Compliance with the latest exercise recommendations in the new guidelines would have to be enforced as well. Because obesity has been declared the nation's number one health problem, neighborhood watch groups could turn their attention and resources away from the less important issues of drugs and violence. Pedometers could be issued to all, perhaps by the military (a pedometer in every garage), and neighborhood vigilantes could help monitor adherence and confiscate the televisions, video screens and cell phones of persons caught not meeting their Daily Quota of Exercise Minutes (DQEM).

Not only could the new dietary recommendations make a serious dent in the Great American Waistline -- there could be important collateral benefits, including, but not limited to a significant boost for many different sectors of the economy. Think of the windfall profits that having to eat according to the guidelines would provide for pharmaceutical companies selling anti-depressant and anti-anxiety medications! Think of the astronomical increase in sales for measuring devices of all kinds -- as the quantity of every morsel of solid and every drop of liquid would have to be carefully calculated by every person during every meal before it could be consumed (over time this would certainly contribute to greatly improved scores on the math portion of the SAT tests as well -- making our country even more competitive in the world marketplace). Think of the thousands of new inspectors that would have to be trained and added to the workforce, which over time would greatly reduce the number of people out of work and on welfare.

As for the benefits of the increased exercise, let's not forget to mention all the Motrin and doctors visits and surgeries that would be needed to treat the millions of people wanting to lose weight, who would have to exercise "at least 60-90 minutes a day" according to the new guidelines. Also, given that a large percentage of Americans are already sleep deprived, think of all the additional caffeine containing coffee, pop and pills that would be bought up to keep them awake during the day now that they are getting 90 minutes less sleep a night. And since adult Americans already spend precious little quality time with their spouses and children, the additional 90 minutes a day would most surely result in more income for the mental health profession, so beleaguered recently by changes in the health insurance industry.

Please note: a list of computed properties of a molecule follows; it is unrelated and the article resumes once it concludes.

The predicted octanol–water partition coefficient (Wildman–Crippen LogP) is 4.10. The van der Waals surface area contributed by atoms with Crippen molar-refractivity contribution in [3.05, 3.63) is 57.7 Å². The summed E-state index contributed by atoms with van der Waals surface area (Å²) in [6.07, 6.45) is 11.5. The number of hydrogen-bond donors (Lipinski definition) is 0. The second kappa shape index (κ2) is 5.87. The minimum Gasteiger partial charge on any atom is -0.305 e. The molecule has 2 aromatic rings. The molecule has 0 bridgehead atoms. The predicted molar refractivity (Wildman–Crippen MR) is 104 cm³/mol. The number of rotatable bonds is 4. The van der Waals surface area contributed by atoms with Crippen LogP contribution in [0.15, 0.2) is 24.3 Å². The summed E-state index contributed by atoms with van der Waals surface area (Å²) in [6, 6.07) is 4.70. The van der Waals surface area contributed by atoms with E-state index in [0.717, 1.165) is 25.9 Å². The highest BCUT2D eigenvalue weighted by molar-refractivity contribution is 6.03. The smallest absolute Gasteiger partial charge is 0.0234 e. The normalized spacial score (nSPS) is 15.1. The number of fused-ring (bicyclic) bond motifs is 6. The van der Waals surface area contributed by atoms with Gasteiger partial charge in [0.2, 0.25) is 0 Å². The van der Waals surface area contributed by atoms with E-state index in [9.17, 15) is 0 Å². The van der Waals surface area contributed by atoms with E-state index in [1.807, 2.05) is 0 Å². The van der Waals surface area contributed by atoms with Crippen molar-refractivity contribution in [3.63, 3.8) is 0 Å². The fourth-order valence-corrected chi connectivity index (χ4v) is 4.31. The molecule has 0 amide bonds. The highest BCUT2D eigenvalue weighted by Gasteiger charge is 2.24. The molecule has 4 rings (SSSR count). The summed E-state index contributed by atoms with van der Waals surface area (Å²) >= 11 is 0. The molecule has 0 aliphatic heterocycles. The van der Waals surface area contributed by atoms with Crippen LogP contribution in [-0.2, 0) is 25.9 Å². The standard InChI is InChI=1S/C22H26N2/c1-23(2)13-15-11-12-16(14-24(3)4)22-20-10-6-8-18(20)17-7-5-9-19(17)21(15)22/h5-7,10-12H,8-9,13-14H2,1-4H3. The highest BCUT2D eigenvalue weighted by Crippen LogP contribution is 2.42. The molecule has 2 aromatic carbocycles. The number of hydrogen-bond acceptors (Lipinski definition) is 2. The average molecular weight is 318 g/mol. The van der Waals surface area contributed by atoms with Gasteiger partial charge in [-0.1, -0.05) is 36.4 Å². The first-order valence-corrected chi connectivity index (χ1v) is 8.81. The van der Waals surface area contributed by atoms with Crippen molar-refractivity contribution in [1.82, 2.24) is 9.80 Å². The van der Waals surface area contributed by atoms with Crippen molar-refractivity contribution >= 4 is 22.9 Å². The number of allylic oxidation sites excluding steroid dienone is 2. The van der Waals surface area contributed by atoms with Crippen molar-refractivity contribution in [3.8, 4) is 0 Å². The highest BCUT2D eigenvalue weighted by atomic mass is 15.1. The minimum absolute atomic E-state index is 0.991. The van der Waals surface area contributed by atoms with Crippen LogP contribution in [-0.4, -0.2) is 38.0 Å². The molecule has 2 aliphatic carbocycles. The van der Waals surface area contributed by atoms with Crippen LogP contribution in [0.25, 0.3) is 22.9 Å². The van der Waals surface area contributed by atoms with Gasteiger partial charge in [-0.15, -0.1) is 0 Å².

We have heretofore only dabbled in a hit or miss fashion with this type of solution -- bringing suit against or threatening to increase taxes on people who sell foods we do not agree with, hooking up exercise equipment to television sets to force people to move while they watch their favorite shows, confiscating sugary treats from children's lunch boxes and prohibiting cupcakes at school birthday parties. If we are going to get the upper hand on this looming Public Health Calamity it is high time for some Tough Love.

It is clear that Americans are not capable of making these important health decisions for themselves. Information, persuasion, coercion, fear and even shame and disgust have failed to motivate us to do and eat the right things. Maybe the time has come for a little health fascism. Historically, it made for well disciplined railroad schedules -- maybe it can do the same for our dietary and exercise habits.

Only time will tell if this radical plan will have the desired effects. But desperate times call for desperate measures. It is said the death and taxes are the only two things we can be sure of in this lifetime. In 21st century America, it may soon be death, taxes and The Dietary Guidelines.